The evidence is striking: 80% of all work problems can be traced to a lack of open, honest communication. When employees, colleagues, and executives don’t say what’s on their minds, the entire company suffers. How can managers help their teams succeed if employees never share their top challenges? How can CEOs and executives lead effectively if no one gives them honest feedback?
After all, you can’t fix a problem that nobody tells you about—and you can’t use an idea that nobody shares with you.
The solution to this widespread problem is to “get the unsaid, said” by encouraging open, honest communication throughout the organization. While this concept might seem simple, it’s notoriously difficult to implement in day-to-day business life. That’s where the 4 levels of getting the unsaid said—reactive, proactive, and foreshadowing—can help dramatically.
Read on to learn exactly how.
Identifying the 4 Levels of Getting the Unsaid Said
Getting the unsaid said exists on a sliding scale: Some organizations are better at it than others, and there’s always room to improve. Once organizations can identify the different levels of getting the unsaid said, they can gauge their current approach—and start to move up to the next level. Take a look:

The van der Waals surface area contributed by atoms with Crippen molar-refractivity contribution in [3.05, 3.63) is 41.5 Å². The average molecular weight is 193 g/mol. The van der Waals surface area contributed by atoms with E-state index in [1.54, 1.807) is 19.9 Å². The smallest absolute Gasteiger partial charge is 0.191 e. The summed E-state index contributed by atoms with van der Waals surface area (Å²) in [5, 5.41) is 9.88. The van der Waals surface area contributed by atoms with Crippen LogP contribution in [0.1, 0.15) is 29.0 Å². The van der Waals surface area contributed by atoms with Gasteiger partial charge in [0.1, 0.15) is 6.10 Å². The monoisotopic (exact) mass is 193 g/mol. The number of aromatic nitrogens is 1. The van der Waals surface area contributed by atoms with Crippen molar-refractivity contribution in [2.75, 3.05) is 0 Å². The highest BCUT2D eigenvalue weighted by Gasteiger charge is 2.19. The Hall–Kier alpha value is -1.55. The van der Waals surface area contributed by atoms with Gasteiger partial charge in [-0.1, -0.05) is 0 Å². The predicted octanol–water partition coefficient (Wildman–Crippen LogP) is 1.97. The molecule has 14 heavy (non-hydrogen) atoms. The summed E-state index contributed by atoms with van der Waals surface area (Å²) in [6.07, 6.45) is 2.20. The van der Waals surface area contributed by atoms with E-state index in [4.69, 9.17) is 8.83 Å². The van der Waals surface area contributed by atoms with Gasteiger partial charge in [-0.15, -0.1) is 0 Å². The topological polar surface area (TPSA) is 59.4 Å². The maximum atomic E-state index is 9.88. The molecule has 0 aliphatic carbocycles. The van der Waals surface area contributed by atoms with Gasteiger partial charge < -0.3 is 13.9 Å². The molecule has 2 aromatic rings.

It’s no surprise that being “shut down” is at the bottom of the communication totem pole. At this level, people don’t make any attempt to communicate honestly. They don’t share their thoughts, even when asked, and they resist engaging in conversations that might require their opinion.
From here, there’s nowhere to go but up. The first stop? Reactive honesty.
Level 1: Reactive Honesty—Ask and you will receive
Reactive honesty is the most basic level of getting the unsaid said, and it’s where the majority of organizations find themselves. At the reactive level, people don’t share their problems unless they’re specifically asked to. This makes it common for business problems to spin out of control before anyone tells the person in charge. At that point, a manager might ask, “Why didn’t anyone tell me?!” and employees will likely respond, “You never asked us and we didn’t know if it was any of our business.”